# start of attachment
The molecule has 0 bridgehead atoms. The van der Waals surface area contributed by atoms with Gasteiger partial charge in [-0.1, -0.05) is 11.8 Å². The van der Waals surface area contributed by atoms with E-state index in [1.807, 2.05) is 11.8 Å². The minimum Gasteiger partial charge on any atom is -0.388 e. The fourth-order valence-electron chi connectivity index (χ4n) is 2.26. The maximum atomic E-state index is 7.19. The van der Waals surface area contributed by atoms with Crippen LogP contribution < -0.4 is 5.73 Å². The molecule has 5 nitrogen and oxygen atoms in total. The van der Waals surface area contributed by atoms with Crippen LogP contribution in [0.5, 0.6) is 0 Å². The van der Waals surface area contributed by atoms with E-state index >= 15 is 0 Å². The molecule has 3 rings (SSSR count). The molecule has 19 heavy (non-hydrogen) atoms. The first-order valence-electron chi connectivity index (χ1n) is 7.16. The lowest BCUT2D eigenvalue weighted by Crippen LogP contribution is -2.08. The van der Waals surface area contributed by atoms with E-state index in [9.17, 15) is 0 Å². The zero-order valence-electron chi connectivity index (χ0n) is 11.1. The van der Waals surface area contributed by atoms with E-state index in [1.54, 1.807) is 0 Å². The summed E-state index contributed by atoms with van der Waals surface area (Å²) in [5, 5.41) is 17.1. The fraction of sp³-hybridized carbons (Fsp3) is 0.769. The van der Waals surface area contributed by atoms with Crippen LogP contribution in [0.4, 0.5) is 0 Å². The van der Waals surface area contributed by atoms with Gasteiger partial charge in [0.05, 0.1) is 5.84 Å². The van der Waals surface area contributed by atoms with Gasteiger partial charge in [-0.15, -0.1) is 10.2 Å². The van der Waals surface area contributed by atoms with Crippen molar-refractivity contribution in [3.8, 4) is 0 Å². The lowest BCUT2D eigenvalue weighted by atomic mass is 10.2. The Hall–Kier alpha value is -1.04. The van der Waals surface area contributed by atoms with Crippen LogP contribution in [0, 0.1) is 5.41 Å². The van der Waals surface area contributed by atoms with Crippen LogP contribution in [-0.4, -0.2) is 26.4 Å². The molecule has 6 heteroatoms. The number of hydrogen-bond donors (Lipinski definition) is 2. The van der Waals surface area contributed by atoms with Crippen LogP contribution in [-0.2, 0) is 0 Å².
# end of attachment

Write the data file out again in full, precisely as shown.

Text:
The molecule has 0 bridgehead atoms. The van der Waals surface area contributed by atoms with Gasteiger partial charge in [-0.1, -0.05) is 11.8 Å². The van der Waals surface area contributed by atoms with E-state index in [1.807, 2.05) is 11.8 Å². The minimum Gasteiger partial charge on any atom is -0.388 e. The fourth-order valence-electron chi connectivity index (χ4n) is 2.26. The maximum atomic E-state index is 7.19. The van der Waals surface area contributed by atoms with Crippen LogP contribution < -0.4 is 5.73 Å². The molecule has 5 nitrogen and oxygen atoms in total. The van der Waals surface area contributed by atoms with Crippen LogP contribution in [0.5, 0.6) is 0 Å². The van der Waals surface area contributed by atoms with E-state index >= 15 is 0 Å². The molecule has 3 rings (SSSR count). The molecule has 19 heavy (non-hydrogen) atoms. The first-order valence-electron chi connectivity index (χ1n) is 7.16. The lowest BCUT2D eigenvalue weighted by Crippen LogP contribution is -2.08. The van der Waals surface area contributed by atoms with E-state index in [9.17, 15) is 0 Å². The zero-order valence-electron chi connectivity index (χ0n) is 11.1. The van der Waals surface area contributed by atoms with E-state index in [1.54, 1.807) is 0 Å². The summed E-state index contributed by atoms with van der Waals surface area (Å²) in [5, 5.41) is 17.1. The fraction of sp³-hybridized carbons (Fsp3) is 0.769. The van der Waals surface area contributed by atoms with Crippen LogP contribution in [0.4, 0.5) is 0 Å². The van der Waals surface area contributed by atoms with Gasteiger partial charge in [0.05, 0.1) is 5.84 Å². The van der Waals surface area contributed by atoms with Gasteiger partial charge in [-0.15, -0.1) is 10.2 Å². The van der Waals surface area contributed by atoms with Crippen molar-refractivity contribution in [3.8, 4) is 0 Å². The lowest BCUT2D eigenvalue weighted by atomic mass is 10.2. The Hall–Kier alpha value is -1.04. The van der Waals surface area contributed by atoms with Crippen LogP contribution in [0, 0.1) is 5.41 Å². The van der Waals surface area contributed by atoms with Crippen LogP contribution in [-0.4, -0.2) is 26.4 Å². The molecule has 6 heteroatoms. The number of hydrogen-bond donors (Lipinski definition) is 2. The van der Waals surface area contributed by atoms with Crippen LogP contribution in [-0.2, 0) is 0 Å².